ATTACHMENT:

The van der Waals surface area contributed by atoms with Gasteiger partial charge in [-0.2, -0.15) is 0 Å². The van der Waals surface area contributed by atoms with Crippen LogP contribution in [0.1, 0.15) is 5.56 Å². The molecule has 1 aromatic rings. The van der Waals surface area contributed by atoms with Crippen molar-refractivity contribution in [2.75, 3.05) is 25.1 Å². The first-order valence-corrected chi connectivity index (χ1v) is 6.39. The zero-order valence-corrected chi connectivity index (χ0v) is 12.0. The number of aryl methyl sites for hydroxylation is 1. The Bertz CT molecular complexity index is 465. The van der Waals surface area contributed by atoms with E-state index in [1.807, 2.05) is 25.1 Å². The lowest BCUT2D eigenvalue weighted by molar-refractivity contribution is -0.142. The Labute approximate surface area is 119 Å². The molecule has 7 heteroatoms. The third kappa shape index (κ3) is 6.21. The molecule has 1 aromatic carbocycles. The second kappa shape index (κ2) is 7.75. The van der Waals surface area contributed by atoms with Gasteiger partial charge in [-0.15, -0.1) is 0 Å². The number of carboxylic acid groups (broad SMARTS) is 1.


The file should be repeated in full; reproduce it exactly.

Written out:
The van der Waals surface area contributed by atoms with Gasteiger partial charge in [-0.2, -0.15) is 0 Å². The van der Waals surface area contributed by atoms with Crippen LogP contribution in [0.1, 0.15) is 5.56 Å². The molecule has 1 aromatic rings. The van der Waals surface area contributed by atoms with Crippen molar-refractivity contribution in [2.75, 3.05) is 25.1 Å². The first-order valence-corrected chi connectivity index (χ1v) is 6.39. The zero-order valence-corrected chi connectivity index (χ0v) is 12.0. The number of aryl methyl sites for hydroxylation is 1. The Bertz CT molecular complexity index is 465. The van der Waals surface area contributed by atoms with E-state index in [1.807, 2.05) is 25.1 Å². The lowest BCUT2D eigenvalue weighted by molar-refractivity contribution is -0.142. The Labute approximate surface area is 119 Å². The molecule has 7 heteroatoms. The third kappa shape index (κ3) is 6.21. The molecule has 1 aromatic carbocycles. The second kappa shape index (κ2) is 7.75. The van der Waals surface area contributed by atoms with Gasteiger partial charge in [-0.15, -0.1) is 0 Å². The number of carboxylic acid groups (broad SMARTS) is 1.